Optimizing multiple-choice tests as tools for learning Jeri L. Little & Elizabeth Ligon Bjork.

Link to research paper here

This is where some understanding of how to best compose multiple choice questions is really useful.

Consider the answers to this MCQ.

Which camera control is used to effect depth of field?

A) sausages b) aperture c) sunshine d) chocolate.

Now hopefully this question quite clearly illustrates why MCQ might get a bad press. And I’m pretty sure that the most teachers wouldn’t use this way of quizzing, but it illustrates the point. This particular question is not a good example of recalling information for learners. There is only one plausible answer with several obvious red herrings, therefore students can guess the term they know is something to do with photography. For me, this is not effective retrieval practice. Instead, using plausible answers forces students to have to consider their schema around certain knowledge in order to choose the correct answer. Consider this as an alternative:

Which camera control is used to effect depth of field?

A) shutter speed b) aperture c)iso d) exposure

For me, this is far more effective. All answers contain knowledge we have covered in relation to photography. Students should recognise all of the terms, so they need students to be clear about which term is correct. Students need to understand the information in order to select the correct answer. Yes they could guess but it hopefully forces them to think in more depth.

Finally, generating answers which really force learners to think, to recall and to join the dots are some of the best multiple choice questions I’ve used. By using common errors, misconceptions and easily confused knowledge, I can as a teacher, really drill down into the learning of my pupils and work out how much they know. Consider this as a question:

A photographer increases the size of the aperture to change the depth of field. Which statement is correct?

A) the photographer has used a lower f number to create a wide depth of field

B) the photographer has used a lower f number to create a shallow depth of field

C) the photographer has used a higher f number to create a wide depth of field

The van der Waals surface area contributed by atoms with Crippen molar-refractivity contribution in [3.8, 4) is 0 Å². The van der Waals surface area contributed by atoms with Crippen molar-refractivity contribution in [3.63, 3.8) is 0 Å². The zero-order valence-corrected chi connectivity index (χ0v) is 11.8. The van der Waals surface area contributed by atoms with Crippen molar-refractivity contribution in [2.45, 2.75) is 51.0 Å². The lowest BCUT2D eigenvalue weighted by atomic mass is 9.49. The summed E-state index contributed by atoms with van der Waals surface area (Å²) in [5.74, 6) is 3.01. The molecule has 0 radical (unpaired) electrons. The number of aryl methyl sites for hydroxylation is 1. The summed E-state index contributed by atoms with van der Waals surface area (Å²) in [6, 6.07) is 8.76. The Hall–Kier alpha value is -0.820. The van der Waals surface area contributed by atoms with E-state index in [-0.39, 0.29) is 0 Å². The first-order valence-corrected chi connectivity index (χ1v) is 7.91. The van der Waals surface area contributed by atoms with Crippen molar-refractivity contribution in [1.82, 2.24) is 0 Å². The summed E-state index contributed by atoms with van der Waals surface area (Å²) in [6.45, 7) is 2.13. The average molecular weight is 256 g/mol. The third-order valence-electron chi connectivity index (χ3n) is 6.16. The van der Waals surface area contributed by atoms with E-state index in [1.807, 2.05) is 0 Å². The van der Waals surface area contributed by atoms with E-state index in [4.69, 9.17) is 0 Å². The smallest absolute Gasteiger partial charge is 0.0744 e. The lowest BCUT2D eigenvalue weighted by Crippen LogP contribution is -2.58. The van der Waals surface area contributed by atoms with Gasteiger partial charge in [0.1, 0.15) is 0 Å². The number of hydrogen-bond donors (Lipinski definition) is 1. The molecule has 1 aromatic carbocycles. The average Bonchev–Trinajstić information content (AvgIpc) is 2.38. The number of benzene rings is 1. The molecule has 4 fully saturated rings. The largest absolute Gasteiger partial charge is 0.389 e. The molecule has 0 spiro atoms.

D) the photographer has used a higher f number to shallow depth of field.

Without getting into too much of the detail of photography, the correct answer is B) However to get this right students need to demonstrate that they first know that using a lower f number gives a larger aperture, and secondly that the lower f number also gives a shallower depth of field. By using knowledge which they often mix up, I am able to rally force them to think. Any one of the possible answers is plausible and uses correct photographic terminology. What’s more there is a deeper level of understanding required in order to achieve the correct answer. Yes these types of question all assume that the learners know aperture is related to depth of field, but hopefully I would have used that as an earlier question to determine who knew that. I might use a mix of questions, layering the level of complexity of the question to really dig into depth of learning.

In which case, I think it’s also important that as teachers we are able to analyse the results. Too often we may perhaps be lured by the self-marking aspect of a quizzing tool however it’s valuable for us to go through pupil response to get a handle on where the errors have been made, so that we can identify next steps to clarify this for individuals. Purely recording scores is unlikely to move learners forward, whereas understanding the areas which need more work will hopefully continue to build on the success of retrieval practice for learners.

I’m sure this isn’t rocket science for many educators out there but I hope this post has been useful in highlighting some ways I’ve found it easy to improve this strategy for young people and my formative assessment of their learning.

Life is like a multiple choice question. Sometimes it’s the choices that confuse you, not the question